I sit writing in the Cairo airport as I return to Toronto from rural Nigeria. I spent ten days conducting training programs in mindful teaching, and on women’s health and menstruation at The Embodiments of Love Academy (and yes men, you should continue reading… you too should know about the issues that affect 50% of the world’s population!). I have always loved traveling though not for the usual reasons. Sight seeing and beech vacations seem to have dropped out of my life years ago. Rather, it is the inner sight seeing that develops and the ability to connect with others in ways that go beyond language, culture and beliefs that I love so much. There is nothing that can shine light on our most deeply held assumptions (and therefore blind spots) about life like immersing oneself in an entirely different world view and set of material circumstances.
The menstrual workshops served to be a wonderful learning opportunity for myself and all the ladies involved. With the generous donation of reusable menstrual pads and underwear by Yoga Without Borders (YWB) and Aangen, as well as with the experienced leadership of Angad at YWB, we conducted two workshops exploring all issues of menstruation from initial menses to menopause and everything in between. One of the issues which came to light when discussing the reusable pads was that there is a belief in their community that menstrual blood is unhygienic and contaminated (as if infected) and that they would become sick and dirty if they washed their pads. They were wondering if they would need strong disinfectants or bleach to clean them safely. Further they felt that they too become dirty and unclean while menstruating. As we discussed this there was clearly discomfort and even disgust reflected in their faces. These were beliefs that I had never encountered before and which from a medical standpoint simply don’t hold. What did feel familiar were the feelings of embarrassment and general need to hide and disguise the fact of menstruation. This seems to be something women face across cultures and around the world.
As we explored the beliefs held about menstruation in this small Igbo town, a wonderful conversation ensued in which we reviewed the role of the uterine lining in nourishing a fertilized egg and therefore all pregnancies. It became clear that not only is menstrual blood something quite like other bodily fluids (and much more hygienic than stool), but it is in fact made of the nutrients that are the very foundation of life when an egg implants. This means that every man, woman and child has been nourished by this very blood and that the very act of creation depends upon it. From this perspective, menstruation becomes an essential part of the creative life cycle. The women connected strongly with this and with their own powers of compassion, generosity, love, humility, and creativity. These powers lie within each of us though they are often hidden by low-self esteem and negative self-perceptions, particularly while menstruating for many women. I can’t begin to describe the shift in self-image that ensued in the entire group (including myself) as we explored this together. They were so enthusiastic that they approached me to ask when we were going to meet next and how they could be sure to share this with the other young women in the community as well as in schools and villages beyond their own. And so the school club “Femmecare” was formed. I am deeply grateful to the women of TELA for their openness, receptivity and passion for supporting their sisters, daughters and students.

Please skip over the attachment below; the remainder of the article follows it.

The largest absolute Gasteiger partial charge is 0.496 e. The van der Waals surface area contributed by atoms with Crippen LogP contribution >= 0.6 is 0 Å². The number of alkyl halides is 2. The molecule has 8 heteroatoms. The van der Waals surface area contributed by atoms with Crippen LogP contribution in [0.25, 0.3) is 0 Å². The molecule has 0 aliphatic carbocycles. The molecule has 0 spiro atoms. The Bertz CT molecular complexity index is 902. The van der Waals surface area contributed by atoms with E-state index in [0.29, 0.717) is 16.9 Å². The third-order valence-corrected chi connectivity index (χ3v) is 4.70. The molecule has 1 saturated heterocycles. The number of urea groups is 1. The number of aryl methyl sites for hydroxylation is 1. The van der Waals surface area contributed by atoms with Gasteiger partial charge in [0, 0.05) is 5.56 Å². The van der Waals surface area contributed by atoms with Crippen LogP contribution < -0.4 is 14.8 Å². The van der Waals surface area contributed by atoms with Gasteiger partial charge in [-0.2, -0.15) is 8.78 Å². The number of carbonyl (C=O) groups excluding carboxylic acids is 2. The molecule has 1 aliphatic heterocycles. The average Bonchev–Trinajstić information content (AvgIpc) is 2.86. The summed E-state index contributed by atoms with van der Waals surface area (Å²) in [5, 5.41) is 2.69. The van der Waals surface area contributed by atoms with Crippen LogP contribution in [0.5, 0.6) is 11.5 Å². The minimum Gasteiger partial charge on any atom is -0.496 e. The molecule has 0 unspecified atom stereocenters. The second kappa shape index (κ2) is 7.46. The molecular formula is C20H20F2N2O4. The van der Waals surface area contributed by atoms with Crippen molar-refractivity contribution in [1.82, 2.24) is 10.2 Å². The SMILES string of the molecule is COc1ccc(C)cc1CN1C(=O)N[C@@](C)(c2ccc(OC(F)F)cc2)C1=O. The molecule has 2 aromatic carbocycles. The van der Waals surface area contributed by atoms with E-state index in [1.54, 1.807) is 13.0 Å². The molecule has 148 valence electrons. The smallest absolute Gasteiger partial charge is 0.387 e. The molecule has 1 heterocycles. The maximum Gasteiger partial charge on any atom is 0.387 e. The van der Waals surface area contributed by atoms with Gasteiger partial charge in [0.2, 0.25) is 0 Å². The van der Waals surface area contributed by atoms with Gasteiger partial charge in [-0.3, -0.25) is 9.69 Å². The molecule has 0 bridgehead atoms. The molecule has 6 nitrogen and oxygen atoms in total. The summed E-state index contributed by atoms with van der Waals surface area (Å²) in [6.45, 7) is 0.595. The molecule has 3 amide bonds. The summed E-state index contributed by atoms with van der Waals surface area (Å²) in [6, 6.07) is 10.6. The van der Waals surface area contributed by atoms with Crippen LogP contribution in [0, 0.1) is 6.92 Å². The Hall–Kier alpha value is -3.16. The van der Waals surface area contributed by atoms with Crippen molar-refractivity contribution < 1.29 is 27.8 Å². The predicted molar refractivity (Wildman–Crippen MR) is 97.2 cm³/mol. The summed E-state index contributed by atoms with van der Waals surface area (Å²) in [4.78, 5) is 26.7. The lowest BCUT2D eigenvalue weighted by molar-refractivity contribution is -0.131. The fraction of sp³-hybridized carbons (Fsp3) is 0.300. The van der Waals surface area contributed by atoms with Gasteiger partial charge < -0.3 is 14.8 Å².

Coming into contact with deeply held beliefs and recognizing that they are simply a story and not a reflection of any absolute truth is a moment of liberation. Sometimes this is easier to see reflected in another culture than in one’s own but we can find our freedom most profoundly when we transcend the limitations of our own beliefs. So I would like to ask you a few questions. What beliefs do you hold that are culturally determined? What do you take for granted as “Truth” because your society or your family tells you it is so? Have you ever challenged those beliefs? I would love to hear your answers to this question. Let’s have a discussion! Can you imagine a world in which that belief did not exist? What would it be like to live without that belief or custom?
The recently deceased Buddhist teacher and psychotherapist Michael Stone often wrote about how profoundly intertwined our sense of personhood becomes with the social norms we are born into. If our spiritual practice is to unravel our limited and narrow sense of self (which is vulnerable to such tremendous suffering), than we must also start to unravel the social narratives of which we are a part. We can take this one step further when our life choices also begin to take apart and unravel socially accepted norms. His life was a beautiful example of this and I am grateful for his teachings and life, short though it was.
“We must do our best to listen to one another and the pulsing world which sustains us, and to work on behalf of biodiversity itself, not on behalf of our infinite desires and habit energies. It’s not just reflection that the spiritual person must cultivate but also the response to the insights arrived at through reflection and the deep commitment to take our practice out into the world. The world is calling out for people like you.” Michael Stone – Yoga for a World Out of Balance.